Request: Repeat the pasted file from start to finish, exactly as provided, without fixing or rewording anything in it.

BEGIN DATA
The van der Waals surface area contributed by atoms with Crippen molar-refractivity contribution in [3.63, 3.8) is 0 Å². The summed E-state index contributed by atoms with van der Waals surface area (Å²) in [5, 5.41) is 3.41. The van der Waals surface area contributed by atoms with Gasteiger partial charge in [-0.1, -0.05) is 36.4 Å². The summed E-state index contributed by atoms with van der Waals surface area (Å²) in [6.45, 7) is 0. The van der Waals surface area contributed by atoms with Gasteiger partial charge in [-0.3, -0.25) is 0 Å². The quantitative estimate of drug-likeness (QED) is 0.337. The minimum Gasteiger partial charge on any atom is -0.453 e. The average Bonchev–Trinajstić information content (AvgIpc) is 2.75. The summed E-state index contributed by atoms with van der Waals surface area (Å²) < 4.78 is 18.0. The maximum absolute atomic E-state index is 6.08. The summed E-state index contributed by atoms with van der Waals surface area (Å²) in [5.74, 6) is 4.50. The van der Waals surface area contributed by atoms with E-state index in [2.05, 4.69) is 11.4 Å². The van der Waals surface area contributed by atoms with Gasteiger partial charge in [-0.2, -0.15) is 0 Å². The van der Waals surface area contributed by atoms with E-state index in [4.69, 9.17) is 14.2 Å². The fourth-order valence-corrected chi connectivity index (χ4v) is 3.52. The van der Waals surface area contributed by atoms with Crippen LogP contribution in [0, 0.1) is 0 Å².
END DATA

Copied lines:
The van der Waals surface area contributed by atoms with Crippen molar-refractivity contribution in [3.63, 3.8) is 0 Å². The summed E-state index contributed by atoms with van der Waals surface area (Å²) in [5, 5.41) is 3.41. The van der Waals surface area contributed by atoms with Gasteiger partial charge in [-0.1, -0.05) is 36.4 Å². The summed E-state index contributed by atoms with van der Waals surface area (Å²) in [6.45, 7) is 0. The van der Waals surface area contributed by atoms with Gasteiger partial charge in [-0.3, -0.25) is 0 Å². The quantitative estimate of drug-likeness (QED) is 0.337. The minimum Gasteiger partial charge on any atom is -0.453 e. The average Bonchev–Trinajstić information content (AvgIpc) is 2.75. The summed E-state index contributed by atoms with van der Waals surface area (Å²) < 4.78 is 18.0. The maximum absolute atomic E-state index is 6.08. The summed E-state index contributed by atoms with van der Waals surface area (Å²) in [5.74, 6) is 4.50. The van der Waals surface area contributed by atoms with E-state index in [2.05, 4.69) is 11.4 Å². The van der Waals surface area contributed by atoms with Gasteiger partial charge in [-0.2, -0.15) is 0 Å². The van der Waals surface area contributed by atoms with E-state index in [4.69, 9.17) is 14.2 Å². The fourth-order valence-corrected chi connectivity index (χ4v) is 3.52. The van der Waals surface area contributed by atoms with Crippen LogP contribution in [0, 0.1) is 0 Å².